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Why the Internet Can Survive Without Ads

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Advertising was just a business model that was initially considered. Google originally thought that maybe 15 percent of its revenue would come from ads; Most of the money should come from licensing their search engine to corporate clients. It’s funny; their search algorithm was the origin of programmatic ads. Now it all depends on ads.

In the past, ads were sold the way a newspaper would sell them: you received a call from someone who wanted to buy a banner ad on your website. Google invented AdWords in the early 2000s to give people the tools to use data about what people are looking for. This model produced an amount of cash based on Willy Wonka’s Waterfall for Google, and then created the finance engine that is at the heart of the modern internet experience.

You start from this intuitive place: if I have all of this data on someone, should I not be able to send them messages that will make them act the way I want them to? There are two types of flaw in this thinking: one is the lack of correlation versus causality. In the end, you often end up targeting people who would have bought the product anyway, so the question of whether the ad will cause you to change your behavior is unclear.

Second, everyone assumes that the data you get about people is extremely accurate. But it turns out that that too is flawed.

Advertising works, but its impact is so limited and small that you have to conduct these enormously expensive experiments to see if it actually makes a difference or not. A few years ago, Procter & Gamble, one of the largest advertisers in the world, decided to cut $ 200 million on its digital advertising budget. The result hasn’t changed at all – they sold the same amount – which begs the question of what that $ 200 million will be spent on.

Advertisers say to regulators, “Don’t take my data away from me because if you do, the ads will be less effective and you will destroy our market.” But then we know nothing is going to happen. Suddenly the question arises, what have you been collecting all this data for all this time? The problem is, programmatic advertising is quick to make money. It’s hard to imagine an alternative monetization model that shares the same pattern. It’s like the scene in Indiana Jones where you have to replace the idol with another idol of the same shape and weight.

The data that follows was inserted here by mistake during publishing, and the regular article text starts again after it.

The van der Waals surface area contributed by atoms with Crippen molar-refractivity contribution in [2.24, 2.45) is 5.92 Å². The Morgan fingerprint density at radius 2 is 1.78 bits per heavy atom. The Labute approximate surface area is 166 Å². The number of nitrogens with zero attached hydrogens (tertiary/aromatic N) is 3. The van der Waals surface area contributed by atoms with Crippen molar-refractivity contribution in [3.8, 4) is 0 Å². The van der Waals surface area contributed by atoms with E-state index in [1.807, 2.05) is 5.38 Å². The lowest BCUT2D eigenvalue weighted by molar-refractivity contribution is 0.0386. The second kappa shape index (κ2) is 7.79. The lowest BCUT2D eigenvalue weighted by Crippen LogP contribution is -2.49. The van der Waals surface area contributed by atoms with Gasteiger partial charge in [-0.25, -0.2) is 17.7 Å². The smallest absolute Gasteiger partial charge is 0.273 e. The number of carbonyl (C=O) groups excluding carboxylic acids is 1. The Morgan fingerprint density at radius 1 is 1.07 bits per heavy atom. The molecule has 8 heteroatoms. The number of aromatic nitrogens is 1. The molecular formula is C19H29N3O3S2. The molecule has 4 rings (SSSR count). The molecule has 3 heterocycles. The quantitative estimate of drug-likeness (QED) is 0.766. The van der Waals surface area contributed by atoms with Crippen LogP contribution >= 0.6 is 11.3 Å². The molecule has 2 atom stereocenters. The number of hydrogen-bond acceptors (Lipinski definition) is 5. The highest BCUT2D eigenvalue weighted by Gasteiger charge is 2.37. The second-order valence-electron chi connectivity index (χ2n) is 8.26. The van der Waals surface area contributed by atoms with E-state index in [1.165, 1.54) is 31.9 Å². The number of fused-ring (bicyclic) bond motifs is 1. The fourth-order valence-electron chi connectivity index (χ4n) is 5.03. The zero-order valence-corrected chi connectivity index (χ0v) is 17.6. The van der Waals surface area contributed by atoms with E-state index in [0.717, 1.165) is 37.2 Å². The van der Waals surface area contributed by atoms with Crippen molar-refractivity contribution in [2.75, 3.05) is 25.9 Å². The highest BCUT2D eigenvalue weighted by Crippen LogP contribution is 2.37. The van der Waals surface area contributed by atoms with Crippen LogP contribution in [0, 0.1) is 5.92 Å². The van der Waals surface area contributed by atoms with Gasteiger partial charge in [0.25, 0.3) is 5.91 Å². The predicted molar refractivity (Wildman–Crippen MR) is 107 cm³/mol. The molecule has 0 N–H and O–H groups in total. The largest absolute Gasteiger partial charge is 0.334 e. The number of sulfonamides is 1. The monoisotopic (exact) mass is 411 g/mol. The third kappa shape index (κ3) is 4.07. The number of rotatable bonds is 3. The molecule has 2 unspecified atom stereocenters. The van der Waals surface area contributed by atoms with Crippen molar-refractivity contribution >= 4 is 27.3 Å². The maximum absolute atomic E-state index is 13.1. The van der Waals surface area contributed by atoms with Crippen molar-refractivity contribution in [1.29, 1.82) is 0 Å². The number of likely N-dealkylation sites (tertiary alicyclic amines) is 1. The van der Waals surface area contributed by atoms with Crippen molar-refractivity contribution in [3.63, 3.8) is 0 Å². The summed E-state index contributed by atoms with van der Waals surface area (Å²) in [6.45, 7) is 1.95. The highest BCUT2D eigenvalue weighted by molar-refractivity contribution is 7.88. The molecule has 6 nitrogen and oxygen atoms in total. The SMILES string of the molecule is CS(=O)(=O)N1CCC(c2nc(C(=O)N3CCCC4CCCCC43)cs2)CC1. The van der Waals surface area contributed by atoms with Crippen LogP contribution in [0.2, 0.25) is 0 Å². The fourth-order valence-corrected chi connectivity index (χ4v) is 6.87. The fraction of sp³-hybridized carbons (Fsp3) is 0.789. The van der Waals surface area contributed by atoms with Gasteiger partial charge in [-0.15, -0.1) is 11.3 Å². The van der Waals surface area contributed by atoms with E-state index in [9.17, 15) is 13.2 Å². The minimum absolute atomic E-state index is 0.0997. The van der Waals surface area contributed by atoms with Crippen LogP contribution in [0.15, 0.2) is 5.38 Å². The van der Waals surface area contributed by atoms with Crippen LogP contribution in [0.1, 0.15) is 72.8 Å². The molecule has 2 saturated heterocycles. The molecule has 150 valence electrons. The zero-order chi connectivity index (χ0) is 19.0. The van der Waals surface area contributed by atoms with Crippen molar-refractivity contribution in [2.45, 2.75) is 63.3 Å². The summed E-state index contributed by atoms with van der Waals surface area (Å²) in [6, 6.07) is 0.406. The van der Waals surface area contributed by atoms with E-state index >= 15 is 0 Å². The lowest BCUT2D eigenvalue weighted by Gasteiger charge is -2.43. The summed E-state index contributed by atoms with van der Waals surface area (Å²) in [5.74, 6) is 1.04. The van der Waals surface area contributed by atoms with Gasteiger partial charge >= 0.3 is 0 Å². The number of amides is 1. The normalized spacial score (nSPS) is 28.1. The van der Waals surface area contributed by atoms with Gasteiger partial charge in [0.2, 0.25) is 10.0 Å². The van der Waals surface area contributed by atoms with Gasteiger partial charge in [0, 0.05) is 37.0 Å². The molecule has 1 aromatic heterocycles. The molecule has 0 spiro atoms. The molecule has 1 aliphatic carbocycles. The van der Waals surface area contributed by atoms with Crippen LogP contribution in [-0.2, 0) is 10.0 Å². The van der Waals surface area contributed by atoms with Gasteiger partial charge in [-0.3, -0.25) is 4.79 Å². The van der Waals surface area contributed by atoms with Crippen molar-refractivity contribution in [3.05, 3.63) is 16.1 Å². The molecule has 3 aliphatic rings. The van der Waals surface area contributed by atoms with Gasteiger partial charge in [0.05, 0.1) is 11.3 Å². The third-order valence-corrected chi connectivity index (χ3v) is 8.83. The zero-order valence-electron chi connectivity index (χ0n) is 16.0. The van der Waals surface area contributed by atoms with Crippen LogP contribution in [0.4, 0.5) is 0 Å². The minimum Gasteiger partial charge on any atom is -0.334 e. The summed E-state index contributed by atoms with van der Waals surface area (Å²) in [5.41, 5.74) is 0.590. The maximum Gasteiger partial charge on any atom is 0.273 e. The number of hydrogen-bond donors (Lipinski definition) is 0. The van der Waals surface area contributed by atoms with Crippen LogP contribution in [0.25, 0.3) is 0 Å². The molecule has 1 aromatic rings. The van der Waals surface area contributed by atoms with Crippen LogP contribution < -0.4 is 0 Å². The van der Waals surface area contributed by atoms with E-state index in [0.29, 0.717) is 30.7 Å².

The bubble has to burst at some point. If you look at the history of any other market bubble, and there is exactly the same phenomenon: the underlying value of the attention gained through advertising is decreasing. Advertising has allowed us to take to the streets on some tough issues.

Are we okay with an Internet that is slowing down and more expensive to access? In a world where everyone has to subscribe to a search engine, should it be public or should access be subsidized by the government? How about a social network? Many alternatives are better from a social point of view, but they may not grow the way Silicon Valley is used to.

A non-advertising internet means we will see more innovative business models. Some of them will benefit content creators, while others will benefit businesses. Perhaps some of them will benefit the public. It will change the nature of the internet and it will take some getting used to.

Whether you are a technology believer or a technology critic, you have to believe in the effectiveness of technology, and many of our criticisms of technology give this myth a power it actually doesn’t have.

Interview with Aleks Krotoski

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